First a few notes on conferring the better way:
- Know that it is okay to read the blurb on the back!
- This is part of the child’s reading journey and should be treated as something sacred. Make sure you have ample time and energy to do it right rather than feeling rushed or unfocused.
- Make sure you give clear and achievable feedback, preferably in a concise manner.
- Confer about reading behaviors.
- This can be a discussion about how the child is as a reader. What is their rate of devouring books? How are they with distractions? What is their reading plan? Which books can they not wait to get their hands on? Fluency and expression can also be discussed here.
- Have them work on retelling the story. Have them discuss the main character and how that main character is developing. Other things they can discuss are the problems, the motivations, the author’s purpose, and even what big ideas they are having about the texts.
- This can be a discussion of past mini lessons you have taught and how they are using them.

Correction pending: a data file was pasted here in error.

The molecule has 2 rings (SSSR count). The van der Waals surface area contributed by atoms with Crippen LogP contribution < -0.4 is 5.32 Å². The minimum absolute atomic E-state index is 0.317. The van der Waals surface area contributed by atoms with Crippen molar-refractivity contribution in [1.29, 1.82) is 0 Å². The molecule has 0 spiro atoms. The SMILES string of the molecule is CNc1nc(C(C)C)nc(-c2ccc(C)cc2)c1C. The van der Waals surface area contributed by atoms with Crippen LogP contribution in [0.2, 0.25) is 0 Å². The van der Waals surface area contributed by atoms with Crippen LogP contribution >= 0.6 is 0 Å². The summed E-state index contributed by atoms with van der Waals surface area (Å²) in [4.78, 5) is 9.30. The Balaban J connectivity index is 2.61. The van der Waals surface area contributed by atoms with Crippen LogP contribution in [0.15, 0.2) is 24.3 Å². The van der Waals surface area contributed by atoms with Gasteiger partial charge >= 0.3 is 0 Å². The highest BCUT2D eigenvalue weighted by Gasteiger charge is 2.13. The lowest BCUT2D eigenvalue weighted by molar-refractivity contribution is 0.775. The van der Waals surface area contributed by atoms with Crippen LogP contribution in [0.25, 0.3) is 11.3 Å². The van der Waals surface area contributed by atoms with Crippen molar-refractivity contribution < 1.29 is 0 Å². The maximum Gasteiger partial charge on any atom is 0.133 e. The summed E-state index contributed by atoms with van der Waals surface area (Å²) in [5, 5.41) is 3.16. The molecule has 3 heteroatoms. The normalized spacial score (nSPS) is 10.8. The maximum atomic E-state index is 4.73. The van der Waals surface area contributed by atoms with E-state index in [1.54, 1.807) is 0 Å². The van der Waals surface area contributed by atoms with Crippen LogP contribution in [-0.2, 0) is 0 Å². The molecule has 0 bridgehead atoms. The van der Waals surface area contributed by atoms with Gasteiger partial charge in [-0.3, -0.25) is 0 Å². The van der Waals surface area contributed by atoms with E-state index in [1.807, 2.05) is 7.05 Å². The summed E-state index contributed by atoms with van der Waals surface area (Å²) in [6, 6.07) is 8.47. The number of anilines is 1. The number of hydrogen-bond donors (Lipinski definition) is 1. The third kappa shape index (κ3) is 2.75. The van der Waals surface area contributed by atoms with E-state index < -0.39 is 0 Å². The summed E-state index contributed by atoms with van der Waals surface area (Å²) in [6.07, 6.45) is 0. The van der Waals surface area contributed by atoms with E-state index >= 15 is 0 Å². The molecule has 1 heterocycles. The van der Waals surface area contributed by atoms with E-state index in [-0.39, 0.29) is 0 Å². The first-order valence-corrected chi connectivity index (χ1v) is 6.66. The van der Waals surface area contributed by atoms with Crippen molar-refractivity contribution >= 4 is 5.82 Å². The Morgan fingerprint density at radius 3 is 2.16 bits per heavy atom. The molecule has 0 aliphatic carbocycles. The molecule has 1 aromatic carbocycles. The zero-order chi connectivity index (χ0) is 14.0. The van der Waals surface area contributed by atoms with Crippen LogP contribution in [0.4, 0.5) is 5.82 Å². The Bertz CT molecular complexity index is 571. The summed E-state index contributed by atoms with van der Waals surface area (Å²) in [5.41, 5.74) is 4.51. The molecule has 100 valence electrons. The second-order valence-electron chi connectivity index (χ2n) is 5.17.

- Push for a second line of inquiry. So if a child brings up one aspect, push them for one more place or one more aspect to show how they know this of the text.
- Or you can use this incredible cheat sheet for Bands of Text Level (courtesy of Teachers College) – research shows that texts that seem to be at the same level also share many of the same characteristics, so while you may not have read that particular book, if you can figure out the complexity of the text you can ascertain many general traits that the particular book may have and base your discussion on that. And while every book is not going to have these I found it interesting to think of how many books do have many of them.
There you have it. While nothing beats being able to discuss the actual book with a child because you know it yourself, there will be times when I know these strategies will help me. While I do not level my texts, I found it very interesting to see this breakdown of text complexity and how we can help students recognize how their text gets more complex.
|image from icanread|